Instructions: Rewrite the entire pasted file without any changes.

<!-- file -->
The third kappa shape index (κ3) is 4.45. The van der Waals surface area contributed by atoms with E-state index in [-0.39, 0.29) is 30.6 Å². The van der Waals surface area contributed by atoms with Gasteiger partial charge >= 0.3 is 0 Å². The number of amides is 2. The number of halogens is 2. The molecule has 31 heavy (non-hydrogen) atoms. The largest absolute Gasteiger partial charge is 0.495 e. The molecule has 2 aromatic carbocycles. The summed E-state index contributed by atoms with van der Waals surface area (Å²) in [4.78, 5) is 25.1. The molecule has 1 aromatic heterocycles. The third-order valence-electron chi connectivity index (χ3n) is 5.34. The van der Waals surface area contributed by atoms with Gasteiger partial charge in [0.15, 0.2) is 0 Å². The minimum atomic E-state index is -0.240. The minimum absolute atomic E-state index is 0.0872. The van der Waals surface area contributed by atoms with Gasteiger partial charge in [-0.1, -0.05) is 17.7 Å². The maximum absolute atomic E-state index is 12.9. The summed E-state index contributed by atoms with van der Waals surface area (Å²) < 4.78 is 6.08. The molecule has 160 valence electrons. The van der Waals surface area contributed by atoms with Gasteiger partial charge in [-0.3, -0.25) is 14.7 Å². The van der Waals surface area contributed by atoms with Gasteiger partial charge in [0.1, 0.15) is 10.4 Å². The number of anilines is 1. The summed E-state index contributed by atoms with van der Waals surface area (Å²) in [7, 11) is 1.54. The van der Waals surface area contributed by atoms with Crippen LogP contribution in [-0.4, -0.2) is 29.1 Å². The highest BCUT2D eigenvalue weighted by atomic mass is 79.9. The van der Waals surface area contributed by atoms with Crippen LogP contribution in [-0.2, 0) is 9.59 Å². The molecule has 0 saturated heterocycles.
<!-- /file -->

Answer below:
The third kappa shape index (κ3) is 4.45. The van der Waals surface area contributed by atoms with E-state index in [-0.39, 0.29) is 30.6 Å². The van der Waals surface area contributed by atoms with Gasteiger partial charge >= 0.3 is 0 Å². The number of amides is 2. The number of halogens is 2. The molecule has 31 heavy (non-hydrogen) atoms. The largest absolute Gasteiger partial charge is 0.495 e. The molecule has 2 aromatic carbocycles. The summed E-state index contributed by atoms with van der Waals surface area (Å²) in [4.78, 5) is 25.1. The molecule has 1 aromatic heterocycles. The third-order valence-electron chi connectivity index (χ3n) is 5.34. The van der Waals surface area contributed by atoms with Gasteiger partial charge in [0.15, 0.2) is 0 Å². The minimum atomic E-state index is -0.240. The minimum absolute atomic E-state index is 0.0872. The van der Waals surface area contributed by atoms with Gasteiger partial charge in [-0.1, -0.05) is 17.7 Å². The maximum absolute atomic E-state index is 12.9. The summed E-state index contributed by atoms with van der Waals surface area (Å²) < 4.78 is 6.08. The molecule has 160 valence electrons. The van der Waals surface area contributed by atoms with Gasteiger partial charge in [-0.3, -0.25) is 14.7 Å². The van der Waals surface area contributed by atoms with Gasteiger partial charge in [0.1, 0.15) is 10.4 Å². The number of anilines is 1. The summed E-state index contributed by atoms with van der Waals surface area (Å²) in [7, 11) is 1.54. The van der Waals surface area contributed by atoms with Crippen LogP contribution in [-0.4, -0.2) is 29.1 Å². The highest BCUT2D eigenvalue weighted by atomic mass is 79.9. The van der Waals surface area contributed by atoms with Crippen LogP contribution in [-0.2, 0) is 9.59 Å². The molecule has 0 saturated heterocycles.